Grant Competition (findings for Class-Wide Function-Related Intervention Teams (CW-FIT))
Meets WWC standards without reservations
because it is a randomized controlled trial with low attrition.
This review may not reflect the full body of research evidence for this intervention.
Evidence Tier rating based solely on this study. This intervention may achieve a higher tier when combined with the full body of evidence.
Characteristics of study sample as reported by study author.
| Other or unknown
The study took place in seventeen elementary schools in the midwestern United States. Schools were recruited across four years, but any individual school only participated in the study for one year. These schools were located in and near a metropolitan area. All schools were elementary schools enrolling students in kindergarten through fifth grade.
Sample characteristics are not provided on the student analytic sample. However, the authors do provide information about all students at the schools participating in the study. Across the 17 schools, an average of 79% of students were eligible for free or reduced lunch, and an average of 65% identified as a racial minority.
Of the 86 teachers in the intervention condition, 78 identified as female and 8 as male. Of the 73 teachers in the comparison condition, 70 identified as female and 3 as male.
Prior to notification of group assignment, each teacher was asked to choose a time of day where they experience challenging student behaviors. These time periods were used for study implementation, and included math, reading, writing, science, and other. CW-FIT was administered 3-4 times per week over a 6 month period (from mid October to the end of March). During the first 3-5 sessions, three skills were taught to students: gaining teacher attention, following directions, and ignoring inappropriate peer behavior. CW-FIT's group contingency component took the form of a game played in small groups. A timer was set to beep every 2 to 3 minutes. The teacher would then award points to all members of a group if all students in that group were demonstrating appropriate behaviors at the time of the beep. Rewards were distributed at the end of class to all students who met a predefined behavioral goal. Rewards included tangibles (e.g., pencils) and fun activities. Teachers were instructed to reinforce positive behaviors and give "minimal attention" to inappropriate behaviors.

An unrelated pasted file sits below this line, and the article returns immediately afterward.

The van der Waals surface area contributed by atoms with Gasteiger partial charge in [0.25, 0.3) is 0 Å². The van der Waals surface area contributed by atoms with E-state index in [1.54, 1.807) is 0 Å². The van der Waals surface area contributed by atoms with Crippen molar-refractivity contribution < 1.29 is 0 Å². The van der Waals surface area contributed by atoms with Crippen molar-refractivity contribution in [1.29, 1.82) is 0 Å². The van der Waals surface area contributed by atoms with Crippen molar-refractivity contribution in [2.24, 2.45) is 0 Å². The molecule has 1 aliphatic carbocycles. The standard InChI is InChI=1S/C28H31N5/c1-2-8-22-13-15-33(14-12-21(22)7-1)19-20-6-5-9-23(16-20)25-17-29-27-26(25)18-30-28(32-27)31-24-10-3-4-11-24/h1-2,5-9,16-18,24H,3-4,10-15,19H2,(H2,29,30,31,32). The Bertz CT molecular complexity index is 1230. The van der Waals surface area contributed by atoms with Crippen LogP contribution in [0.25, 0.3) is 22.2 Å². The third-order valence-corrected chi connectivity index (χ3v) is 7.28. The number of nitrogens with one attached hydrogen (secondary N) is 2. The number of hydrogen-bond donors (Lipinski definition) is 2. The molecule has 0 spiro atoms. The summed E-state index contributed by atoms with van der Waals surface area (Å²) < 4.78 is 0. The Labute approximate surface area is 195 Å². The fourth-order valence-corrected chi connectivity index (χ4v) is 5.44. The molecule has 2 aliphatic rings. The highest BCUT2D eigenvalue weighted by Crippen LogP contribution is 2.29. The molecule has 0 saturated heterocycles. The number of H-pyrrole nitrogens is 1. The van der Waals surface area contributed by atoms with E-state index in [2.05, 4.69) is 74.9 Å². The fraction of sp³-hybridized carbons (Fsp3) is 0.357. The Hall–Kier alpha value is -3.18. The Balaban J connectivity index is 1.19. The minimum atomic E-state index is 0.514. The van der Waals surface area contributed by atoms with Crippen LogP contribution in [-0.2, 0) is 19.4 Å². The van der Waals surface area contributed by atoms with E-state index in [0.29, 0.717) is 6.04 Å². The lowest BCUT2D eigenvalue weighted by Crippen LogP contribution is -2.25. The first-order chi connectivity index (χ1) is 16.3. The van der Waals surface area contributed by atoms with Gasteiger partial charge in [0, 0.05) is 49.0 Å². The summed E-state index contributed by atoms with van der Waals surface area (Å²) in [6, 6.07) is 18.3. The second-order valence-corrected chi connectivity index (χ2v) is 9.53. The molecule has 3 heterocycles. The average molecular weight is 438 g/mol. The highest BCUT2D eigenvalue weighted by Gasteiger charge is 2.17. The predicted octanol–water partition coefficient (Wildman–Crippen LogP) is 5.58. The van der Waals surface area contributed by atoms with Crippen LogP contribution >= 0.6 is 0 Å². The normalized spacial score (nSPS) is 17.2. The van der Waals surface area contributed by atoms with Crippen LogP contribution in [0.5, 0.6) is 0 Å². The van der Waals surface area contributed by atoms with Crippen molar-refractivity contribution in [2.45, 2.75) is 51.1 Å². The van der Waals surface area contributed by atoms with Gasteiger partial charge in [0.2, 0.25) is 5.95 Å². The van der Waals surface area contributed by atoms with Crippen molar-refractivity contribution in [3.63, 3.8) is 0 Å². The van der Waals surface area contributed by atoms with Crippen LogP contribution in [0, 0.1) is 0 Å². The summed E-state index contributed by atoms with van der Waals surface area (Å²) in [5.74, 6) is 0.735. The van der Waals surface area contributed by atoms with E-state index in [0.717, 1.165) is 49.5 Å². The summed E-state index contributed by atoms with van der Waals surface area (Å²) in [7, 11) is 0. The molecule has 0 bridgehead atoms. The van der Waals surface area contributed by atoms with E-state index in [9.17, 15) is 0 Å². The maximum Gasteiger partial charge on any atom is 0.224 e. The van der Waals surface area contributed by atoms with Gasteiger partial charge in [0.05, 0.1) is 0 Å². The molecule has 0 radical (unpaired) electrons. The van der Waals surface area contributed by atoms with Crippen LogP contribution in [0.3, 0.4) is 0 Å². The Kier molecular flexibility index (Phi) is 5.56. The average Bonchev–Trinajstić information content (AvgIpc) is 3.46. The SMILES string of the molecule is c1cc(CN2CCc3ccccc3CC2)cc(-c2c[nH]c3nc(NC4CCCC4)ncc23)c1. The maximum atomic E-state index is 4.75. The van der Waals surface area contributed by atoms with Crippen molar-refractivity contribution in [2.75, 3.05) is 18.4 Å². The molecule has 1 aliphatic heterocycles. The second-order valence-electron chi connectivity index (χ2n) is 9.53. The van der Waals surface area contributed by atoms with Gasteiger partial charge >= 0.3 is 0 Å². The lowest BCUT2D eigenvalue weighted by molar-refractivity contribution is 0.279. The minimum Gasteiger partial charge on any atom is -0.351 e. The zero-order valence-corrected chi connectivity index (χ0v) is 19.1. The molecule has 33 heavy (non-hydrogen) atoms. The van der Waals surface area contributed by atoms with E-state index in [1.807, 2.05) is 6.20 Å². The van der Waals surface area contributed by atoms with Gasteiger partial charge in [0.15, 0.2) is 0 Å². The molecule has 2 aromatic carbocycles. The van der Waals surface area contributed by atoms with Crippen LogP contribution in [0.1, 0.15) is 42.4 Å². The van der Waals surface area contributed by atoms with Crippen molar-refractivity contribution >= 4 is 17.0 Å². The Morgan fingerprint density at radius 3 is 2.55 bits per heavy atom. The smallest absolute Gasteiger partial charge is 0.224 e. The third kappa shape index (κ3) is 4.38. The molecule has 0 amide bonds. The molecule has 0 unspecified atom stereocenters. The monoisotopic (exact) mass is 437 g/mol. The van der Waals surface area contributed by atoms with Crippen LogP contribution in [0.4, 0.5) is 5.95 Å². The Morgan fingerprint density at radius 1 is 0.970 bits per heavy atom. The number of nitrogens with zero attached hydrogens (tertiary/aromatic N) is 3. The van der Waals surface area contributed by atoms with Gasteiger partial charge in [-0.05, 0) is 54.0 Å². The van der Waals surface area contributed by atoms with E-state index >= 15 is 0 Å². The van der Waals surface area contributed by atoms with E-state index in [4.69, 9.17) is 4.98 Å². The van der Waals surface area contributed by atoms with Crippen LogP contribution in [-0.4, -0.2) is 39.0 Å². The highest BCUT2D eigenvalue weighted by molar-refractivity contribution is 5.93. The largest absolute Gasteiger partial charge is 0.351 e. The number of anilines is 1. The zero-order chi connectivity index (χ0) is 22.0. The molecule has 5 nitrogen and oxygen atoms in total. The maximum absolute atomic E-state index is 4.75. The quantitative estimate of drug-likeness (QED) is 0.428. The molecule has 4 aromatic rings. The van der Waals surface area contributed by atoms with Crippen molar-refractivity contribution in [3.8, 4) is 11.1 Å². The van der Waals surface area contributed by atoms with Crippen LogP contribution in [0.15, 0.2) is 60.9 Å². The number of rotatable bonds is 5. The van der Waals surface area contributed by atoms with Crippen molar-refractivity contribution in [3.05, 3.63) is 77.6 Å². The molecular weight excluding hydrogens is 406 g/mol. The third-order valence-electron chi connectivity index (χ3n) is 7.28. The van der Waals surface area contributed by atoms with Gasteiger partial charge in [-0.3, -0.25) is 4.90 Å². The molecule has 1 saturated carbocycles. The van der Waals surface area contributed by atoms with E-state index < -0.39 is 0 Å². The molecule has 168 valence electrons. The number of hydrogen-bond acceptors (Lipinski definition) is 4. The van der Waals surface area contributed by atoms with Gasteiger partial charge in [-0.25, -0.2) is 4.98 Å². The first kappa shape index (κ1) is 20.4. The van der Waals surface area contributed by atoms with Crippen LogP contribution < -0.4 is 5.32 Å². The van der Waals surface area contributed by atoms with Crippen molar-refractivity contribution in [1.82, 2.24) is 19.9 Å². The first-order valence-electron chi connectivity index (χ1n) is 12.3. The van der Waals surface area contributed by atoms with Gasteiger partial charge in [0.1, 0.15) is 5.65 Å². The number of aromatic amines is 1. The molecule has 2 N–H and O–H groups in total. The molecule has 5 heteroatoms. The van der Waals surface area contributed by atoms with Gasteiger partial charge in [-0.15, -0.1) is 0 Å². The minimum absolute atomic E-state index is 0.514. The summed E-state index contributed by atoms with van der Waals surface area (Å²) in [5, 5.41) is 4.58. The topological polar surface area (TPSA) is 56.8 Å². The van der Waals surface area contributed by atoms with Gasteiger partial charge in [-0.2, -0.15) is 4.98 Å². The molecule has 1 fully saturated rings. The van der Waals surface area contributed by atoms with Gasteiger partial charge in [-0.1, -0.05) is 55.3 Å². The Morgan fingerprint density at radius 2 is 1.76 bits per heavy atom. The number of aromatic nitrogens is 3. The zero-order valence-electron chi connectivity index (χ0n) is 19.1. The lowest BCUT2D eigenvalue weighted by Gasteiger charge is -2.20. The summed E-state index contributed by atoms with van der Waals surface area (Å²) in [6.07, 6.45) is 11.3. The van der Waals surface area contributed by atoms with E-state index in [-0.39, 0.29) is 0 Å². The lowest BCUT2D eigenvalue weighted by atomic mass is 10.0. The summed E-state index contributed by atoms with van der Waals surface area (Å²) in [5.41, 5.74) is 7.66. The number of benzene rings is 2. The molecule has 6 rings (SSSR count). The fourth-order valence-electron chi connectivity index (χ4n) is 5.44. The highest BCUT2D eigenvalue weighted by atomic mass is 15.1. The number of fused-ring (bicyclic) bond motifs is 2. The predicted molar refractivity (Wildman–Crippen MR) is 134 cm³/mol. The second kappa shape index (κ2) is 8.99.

This study had a business as usual comparison condition. Teachers managed their classrooms as usual.
Support for implementation
CW-FIT teachers were trained by project staff in a 2-hour training workshop. They also received modeling of the procedures for 2-3 sessions, and weekly feedback from building coaches (district employees paid by the university through grant funding) and researchers. The building coaches provided additional modeling and feedback to teachers based on fidelity data, including a verbal report on their use of praise, reprimands, CW-FIT procedures, and class on-task data.